"Am I the pardon me, I believe I do
With another 6igh and half snb Scotty
'Why, you see, we are in a bit of
trouble, uud the boys thought may be
you d gi,ve us a lilt if wo d tacklo you
thut is, if I've got tho rights of it and
you are the lieud clerk of the doxolgy
work ucxt door.
''I am tho shepherd in charge of tint
Hock whose told is next uoor.
'Tho which ?"
'The spiritual adviser of tho little com
pany of believers whose sauctuary adjoins
Scotty scratched his head, reflected
moment and then said :
You rather hold it over me, pard.
reckon I can't call that band. Ante and
pass tho buck."
ilowr I beg pardon. but did
understand you to say?"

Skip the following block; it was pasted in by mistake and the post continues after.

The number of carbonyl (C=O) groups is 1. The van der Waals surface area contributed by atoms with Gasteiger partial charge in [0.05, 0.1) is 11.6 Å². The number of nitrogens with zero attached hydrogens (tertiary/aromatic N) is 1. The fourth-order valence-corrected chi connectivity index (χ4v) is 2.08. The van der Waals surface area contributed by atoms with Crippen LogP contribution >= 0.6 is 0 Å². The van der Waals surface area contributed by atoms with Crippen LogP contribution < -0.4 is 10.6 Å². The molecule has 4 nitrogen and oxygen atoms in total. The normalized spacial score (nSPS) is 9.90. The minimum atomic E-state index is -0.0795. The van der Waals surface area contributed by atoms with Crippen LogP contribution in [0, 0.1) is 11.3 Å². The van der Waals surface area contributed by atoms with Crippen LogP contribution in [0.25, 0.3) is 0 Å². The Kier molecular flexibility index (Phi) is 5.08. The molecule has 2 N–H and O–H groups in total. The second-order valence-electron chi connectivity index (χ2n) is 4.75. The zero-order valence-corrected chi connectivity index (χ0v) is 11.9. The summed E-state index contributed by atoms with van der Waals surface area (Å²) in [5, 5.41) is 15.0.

Well, you've rntbor got the bulge on
mo. Ur may be wo ve botli got tbe bulge,
somehow. You don t smoke me und
don!t. smoke you. You see, ono of the
boys has parsed in his checks, and we
want to give him a good send off, and
the thing I'm on now is to rout out
somebody to jerk out a littlo chin musio
for us, and waltz uitn through baud
My friend I seem to crow more and
'more towildorod. Your observations are
wholly 'incomprehensible to mo. Can
not you simplify them someway? At
urst 1 tbougt 1 understood you, but now
I erope. " Would it not oxpedite matters
if you restricted yourself to categorical
statement of faols unincumbered with
obstructing accumulations of metaphor
and allegory ?
Another paum and moro retlection
Then Scotty said :
"I'll have to pass, I judge."
"You've raised mo out, pard."
"I dill fail to catch your meaning."
"Why. that last lead ofveurn is too
many for mo that idea, I ean't neither
trump nor follow suite
Tho clergyman sank baok into his